Inmates at a Texas prison are being paid $2 an hour to transport the bodies of COVID-19 victims to morgues. At least nine inmates started working on Monday, "100% voluntarily," to help move corpses, according to Chris Acosta, the Public Affairs Director of the El Paso County Sheriff's Office. Their volunteer efforts are apparently relieving those who are overworked.
The inmates are "low-level offenders" who are provided "full PPE by the morgue/hospital," Acosta told CBS News. They work eight-hour shifts every day and are supervised by a sheriff's deputy and two detention officers. The bodies are being held in mobile and permanent housing provided by the medical examiner's office, the outlet reported.
"The inmates are there to lend a helping hand," El Paso County Judge Ricardo Samaniego told KVIA. "We're shorthanded. People are really tired; nurses and doctors are tired."
Since March, there have been a total of 75,000 infections in the county, according to health data. With the exception of two days in November, COVID cases have surged over 1,000 new cases per day, CNN reported.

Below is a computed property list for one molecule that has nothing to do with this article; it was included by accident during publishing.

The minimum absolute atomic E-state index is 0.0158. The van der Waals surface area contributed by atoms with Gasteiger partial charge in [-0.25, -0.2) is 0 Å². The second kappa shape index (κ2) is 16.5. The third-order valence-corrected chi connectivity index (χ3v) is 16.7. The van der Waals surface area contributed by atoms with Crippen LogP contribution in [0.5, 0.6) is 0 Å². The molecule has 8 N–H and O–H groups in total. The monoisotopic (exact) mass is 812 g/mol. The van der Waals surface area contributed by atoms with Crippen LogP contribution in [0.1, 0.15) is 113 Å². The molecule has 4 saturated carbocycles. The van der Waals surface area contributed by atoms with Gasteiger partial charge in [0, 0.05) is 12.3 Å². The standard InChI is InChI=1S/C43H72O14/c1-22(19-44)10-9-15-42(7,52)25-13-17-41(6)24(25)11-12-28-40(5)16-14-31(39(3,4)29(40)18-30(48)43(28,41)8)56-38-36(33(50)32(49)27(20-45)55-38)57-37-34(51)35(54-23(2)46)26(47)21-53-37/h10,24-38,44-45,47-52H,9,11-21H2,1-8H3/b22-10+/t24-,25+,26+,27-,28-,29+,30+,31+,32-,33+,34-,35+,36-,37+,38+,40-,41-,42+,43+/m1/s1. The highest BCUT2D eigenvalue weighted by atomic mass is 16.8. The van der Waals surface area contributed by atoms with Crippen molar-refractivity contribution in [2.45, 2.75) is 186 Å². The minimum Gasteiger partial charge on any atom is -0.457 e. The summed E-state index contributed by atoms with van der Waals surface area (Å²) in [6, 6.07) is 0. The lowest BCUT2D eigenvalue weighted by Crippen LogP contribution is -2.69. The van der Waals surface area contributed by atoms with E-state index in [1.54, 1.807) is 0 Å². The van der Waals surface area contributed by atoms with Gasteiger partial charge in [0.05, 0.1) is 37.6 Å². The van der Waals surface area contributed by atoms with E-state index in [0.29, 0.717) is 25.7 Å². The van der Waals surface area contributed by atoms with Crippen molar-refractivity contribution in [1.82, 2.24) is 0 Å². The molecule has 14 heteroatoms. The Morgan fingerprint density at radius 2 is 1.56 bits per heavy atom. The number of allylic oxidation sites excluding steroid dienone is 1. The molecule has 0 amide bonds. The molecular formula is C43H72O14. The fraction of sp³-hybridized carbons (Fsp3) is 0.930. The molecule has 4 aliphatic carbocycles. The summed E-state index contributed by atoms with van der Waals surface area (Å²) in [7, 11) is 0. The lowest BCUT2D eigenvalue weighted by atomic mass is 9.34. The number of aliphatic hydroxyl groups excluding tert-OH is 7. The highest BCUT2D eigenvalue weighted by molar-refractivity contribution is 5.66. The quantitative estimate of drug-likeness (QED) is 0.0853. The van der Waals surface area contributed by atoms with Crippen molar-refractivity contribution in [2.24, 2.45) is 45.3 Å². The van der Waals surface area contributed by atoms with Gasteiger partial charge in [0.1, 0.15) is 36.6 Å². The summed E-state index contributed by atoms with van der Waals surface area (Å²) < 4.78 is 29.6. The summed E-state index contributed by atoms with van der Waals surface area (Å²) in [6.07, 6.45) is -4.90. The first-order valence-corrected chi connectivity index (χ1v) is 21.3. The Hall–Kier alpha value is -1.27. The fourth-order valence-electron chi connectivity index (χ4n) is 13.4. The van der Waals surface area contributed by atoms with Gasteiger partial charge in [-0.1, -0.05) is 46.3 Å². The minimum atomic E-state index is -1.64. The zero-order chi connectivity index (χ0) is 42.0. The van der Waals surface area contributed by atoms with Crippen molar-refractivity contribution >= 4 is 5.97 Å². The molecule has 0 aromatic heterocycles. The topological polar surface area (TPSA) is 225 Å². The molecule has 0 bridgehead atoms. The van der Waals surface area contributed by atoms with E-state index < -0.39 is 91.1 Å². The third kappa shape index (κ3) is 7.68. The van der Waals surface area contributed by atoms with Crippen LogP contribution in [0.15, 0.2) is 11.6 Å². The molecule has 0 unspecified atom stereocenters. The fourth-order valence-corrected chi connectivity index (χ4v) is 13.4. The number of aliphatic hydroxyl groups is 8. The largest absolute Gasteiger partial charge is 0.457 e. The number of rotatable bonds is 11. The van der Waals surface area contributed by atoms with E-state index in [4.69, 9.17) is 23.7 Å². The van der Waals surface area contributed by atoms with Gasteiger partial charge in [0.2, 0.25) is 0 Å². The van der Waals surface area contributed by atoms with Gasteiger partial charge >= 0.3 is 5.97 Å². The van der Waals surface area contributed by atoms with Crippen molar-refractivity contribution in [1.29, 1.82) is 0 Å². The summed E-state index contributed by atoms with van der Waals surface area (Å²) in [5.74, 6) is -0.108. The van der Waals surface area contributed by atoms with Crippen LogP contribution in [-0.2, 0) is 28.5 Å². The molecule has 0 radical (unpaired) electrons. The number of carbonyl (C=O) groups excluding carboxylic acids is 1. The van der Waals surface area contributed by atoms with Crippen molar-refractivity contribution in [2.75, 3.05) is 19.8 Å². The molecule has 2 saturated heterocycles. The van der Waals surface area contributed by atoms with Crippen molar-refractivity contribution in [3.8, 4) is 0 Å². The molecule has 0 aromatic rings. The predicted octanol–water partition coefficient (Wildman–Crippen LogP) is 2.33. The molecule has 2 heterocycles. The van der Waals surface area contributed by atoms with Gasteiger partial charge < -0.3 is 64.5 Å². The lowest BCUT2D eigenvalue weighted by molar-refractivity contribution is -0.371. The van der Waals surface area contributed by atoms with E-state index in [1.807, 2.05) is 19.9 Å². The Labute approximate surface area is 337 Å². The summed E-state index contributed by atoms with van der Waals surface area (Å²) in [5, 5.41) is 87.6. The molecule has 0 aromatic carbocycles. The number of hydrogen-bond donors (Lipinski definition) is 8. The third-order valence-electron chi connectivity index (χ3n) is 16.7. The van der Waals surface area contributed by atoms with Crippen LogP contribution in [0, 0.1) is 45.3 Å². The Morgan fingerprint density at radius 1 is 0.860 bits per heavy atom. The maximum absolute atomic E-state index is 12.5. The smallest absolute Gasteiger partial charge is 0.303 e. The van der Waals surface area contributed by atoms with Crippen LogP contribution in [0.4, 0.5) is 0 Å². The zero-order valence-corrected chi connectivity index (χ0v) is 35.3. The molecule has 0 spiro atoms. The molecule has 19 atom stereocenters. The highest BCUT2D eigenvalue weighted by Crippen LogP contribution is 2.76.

Prison labor is common in the U.S. In fact, many prisons rely on inmates to perform for little or no pay.
In five states, including Texas, regular inmates work for no pay. Prisoners today are paid less than they were in 2001, according to Prison Policy, a non-profit advocacy group. The average minimum daily wage for incarcerated inmates who work jobs outside of the prison is between 14 to 63 cents an hour.
The county recently requested help from the Texas National Guard, which means the inmates are likely to stop working, Acosta said.